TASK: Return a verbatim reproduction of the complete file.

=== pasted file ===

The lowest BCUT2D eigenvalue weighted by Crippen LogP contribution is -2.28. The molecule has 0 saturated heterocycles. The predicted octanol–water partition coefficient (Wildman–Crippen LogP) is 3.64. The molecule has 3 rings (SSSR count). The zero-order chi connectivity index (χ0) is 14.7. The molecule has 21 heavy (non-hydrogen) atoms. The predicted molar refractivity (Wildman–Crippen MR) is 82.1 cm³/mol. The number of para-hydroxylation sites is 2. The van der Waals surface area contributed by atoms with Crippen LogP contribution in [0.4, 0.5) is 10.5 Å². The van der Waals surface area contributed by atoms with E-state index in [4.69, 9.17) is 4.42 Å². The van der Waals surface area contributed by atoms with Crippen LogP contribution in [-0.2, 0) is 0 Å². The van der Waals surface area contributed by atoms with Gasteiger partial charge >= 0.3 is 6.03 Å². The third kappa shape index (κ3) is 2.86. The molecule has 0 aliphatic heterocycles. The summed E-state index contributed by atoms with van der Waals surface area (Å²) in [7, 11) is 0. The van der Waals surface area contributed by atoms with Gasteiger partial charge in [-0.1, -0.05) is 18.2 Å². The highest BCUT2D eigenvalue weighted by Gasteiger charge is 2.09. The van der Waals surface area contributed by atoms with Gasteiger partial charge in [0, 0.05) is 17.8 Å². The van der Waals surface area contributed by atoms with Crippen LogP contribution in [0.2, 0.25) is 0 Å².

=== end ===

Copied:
The lowest BCUT2D eigenvalue weighted by Crippen LogP contribution is -2.28. The molecule has 0 saturated heterocycles. The predicted octanol–water partition coefficient (Wildman–Crippen LogP) is 3.64. The molecule has 3 rings (SSSR count). The zero-order chi connectivity index (χ0) is 14.7. The molecule has 21 heavy (non-hydrogen) atoms. The predicted molar refractivity (Wildman–Crippen MR) is 82.1 cm³/mol. The number of para-hydroxylation sites is 2. The van der Waals surface area contributed by atoms with Crippen LogP contribution in [0.4, 0.5) is 10.5 Å². The van der Waals surface area contributed by atoms with E-state index in [4.69, 9.17) is 4.42 Å². The van der Waals surface area contributed by atoms with Crippen LogP contribution in [-0.2, 0) is 0 Å². The van der Waals surface area contributed by atoms with Gasteiger partial charge >= 0.3 is 6.03 Å². The third kappa shape index (κ3) is 2.86. The molecule has 0 aliphatic heterocycles. The summed E-state index contributed by atoms with van der Waals surface area (Å²) in [7, 11) is 0. The van der Waals surface area contributed by atoms with Gasteiger partial charge in [-0.1, -0.05) is 18.2 Å². The highest BCUT2D eigenvalue weighted by Gasteiger charge is 2.09. The van der Waals surface area contributed by atoms with Gasteiger partial charge in [0, 0.05) is 17.8 Å². The van der Waals surface area contributed by atoms with Crippen LogP contribution in [0.2, 0.25) is 0 Å².